It wasn’t until February 2012 that Congress attached the creation of FirstNet to a bill that was signed into law on February 22, 2012. It then took The FirstNet Authority board of directors and the National Telecommunications and Information Administration (NTIA), to which the FirstNet organization is “attached,” more than a few years to get a handle on what it needed to do and how to go about getting it done. The process called for both a private and a public element, and it became one of the largest and most successful public/private partnerships created to date.
Building a FirstNet organization, hiring staff, designing the system, and gathering input from the public-safety community took five more years after which The FirstNet Authority awarded the contract for network build-out and operation to AT&T Wireless. For a while, it appeared every time FirstNet took a few steps forward, something would delay its progress. Even the contract award was delayed while one bidder took FirstNet to court with claims it was not treated fairly.
The contract with AT&T is for twenty-five years with the first five years (sixty months) being the network construction timeframe. The contract specifies milestones for many of the tasks to be completed before the network can be operational. As tasks are completed on time, AT&T receives a pre-determined progress payment from proceeds of FCC spectrum auctions—no funding for the network comes from the Federal Treasury. On the other hand, AT&T must pay fines for missing waypoints. Some harsher penalties authorize The Authority to take over an activity if it is not completed in the time allotted.
So far, AT&T has met every milestone and most have been completed ahead of the allotted time, in some cases by many months. It appears FirstNet (Built with AT&T) will have completed all tasks by March 30, 2022 with time to spare, which brings us to the next part of the contract that kicks in once all build tasks are completed. FirstNet (Built with AT&T) will then have twenty years to operate and maintain the network and continue network build-out.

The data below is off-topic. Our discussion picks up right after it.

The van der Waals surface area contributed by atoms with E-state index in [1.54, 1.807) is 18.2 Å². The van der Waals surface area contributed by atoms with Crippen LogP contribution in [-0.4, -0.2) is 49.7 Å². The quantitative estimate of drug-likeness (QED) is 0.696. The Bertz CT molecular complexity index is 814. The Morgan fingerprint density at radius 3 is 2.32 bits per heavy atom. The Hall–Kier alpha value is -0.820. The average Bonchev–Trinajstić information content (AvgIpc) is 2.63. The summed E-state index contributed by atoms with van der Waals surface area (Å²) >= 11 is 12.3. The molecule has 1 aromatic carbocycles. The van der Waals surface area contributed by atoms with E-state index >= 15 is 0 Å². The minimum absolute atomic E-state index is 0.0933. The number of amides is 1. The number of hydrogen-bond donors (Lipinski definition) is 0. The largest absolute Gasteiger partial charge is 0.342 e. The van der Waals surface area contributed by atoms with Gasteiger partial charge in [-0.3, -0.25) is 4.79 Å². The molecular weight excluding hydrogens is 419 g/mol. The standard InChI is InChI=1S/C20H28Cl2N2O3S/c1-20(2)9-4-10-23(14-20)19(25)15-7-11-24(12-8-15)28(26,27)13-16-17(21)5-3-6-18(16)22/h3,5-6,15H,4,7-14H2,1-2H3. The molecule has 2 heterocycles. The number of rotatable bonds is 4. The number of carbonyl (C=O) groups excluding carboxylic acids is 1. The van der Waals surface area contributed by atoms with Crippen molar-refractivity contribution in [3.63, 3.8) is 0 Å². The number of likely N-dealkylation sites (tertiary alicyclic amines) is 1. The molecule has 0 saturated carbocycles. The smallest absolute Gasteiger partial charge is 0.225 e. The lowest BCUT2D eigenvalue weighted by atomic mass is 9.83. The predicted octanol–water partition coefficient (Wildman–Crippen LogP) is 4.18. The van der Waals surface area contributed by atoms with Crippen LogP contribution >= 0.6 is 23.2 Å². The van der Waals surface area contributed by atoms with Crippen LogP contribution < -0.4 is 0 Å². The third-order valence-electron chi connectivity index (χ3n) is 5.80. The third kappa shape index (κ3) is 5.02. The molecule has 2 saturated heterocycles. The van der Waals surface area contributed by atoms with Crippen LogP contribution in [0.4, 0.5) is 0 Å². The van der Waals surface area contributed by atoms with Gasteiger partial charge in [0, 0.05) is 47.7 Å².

AT&T remits a portion of the funds it receives in FirstNet user fees to The Authority, which is to remain self-funding, and the majority of the money it takes in is to be reinvested in the public-safety community.
One more time…I have never seen a broadband network that is “finished.” There are always new sites coming online, inbuilding additions, and enhancements to the network to keep it viable. As communities experience population growth, the network must expand in order to provide as uniform a level of service as is possible. Adding 5G to the FirstNet network will cost money and require expansion of cell sites. As you probably know by now, 5G is not a single technology with whiz-bang speeds. Depending on the radio spectrum used for 5G builds, there are huge differences in cell-site coverage, data speeds, and capacity. The perception is that anywhere there is 5G, data rates will be in the gigabyte range, but this is not true. Today’s low band (600 MHz) 5G is faster than LTE, but not by much, and coverage per cell site is on a par with LTE cell sites in the 700-MHz band.
Next is 5G on “mid-band spectrum” in the 2-GHz to 5-GHz or so bands. These frequencies will provide faster speeds and more capacity, again depending on how much spectrum is allocated to 5G systems. “Blow-your-socks-off” speeds will be found in 5G systems in the millimeter-wave bands. Increased speeds at 24 GHz and higher are possible because there is a huge amount of spectrum available in those bands which, until 5G, were not considered suitable for wireless broadband services. Still, coverage per cell site will be measured in football fields, not miles. Millimeter-wave 5G systems will require many new small cells, closer together. It is probable that everywhere there is a streetlight, at some point there will be a small 5G cell.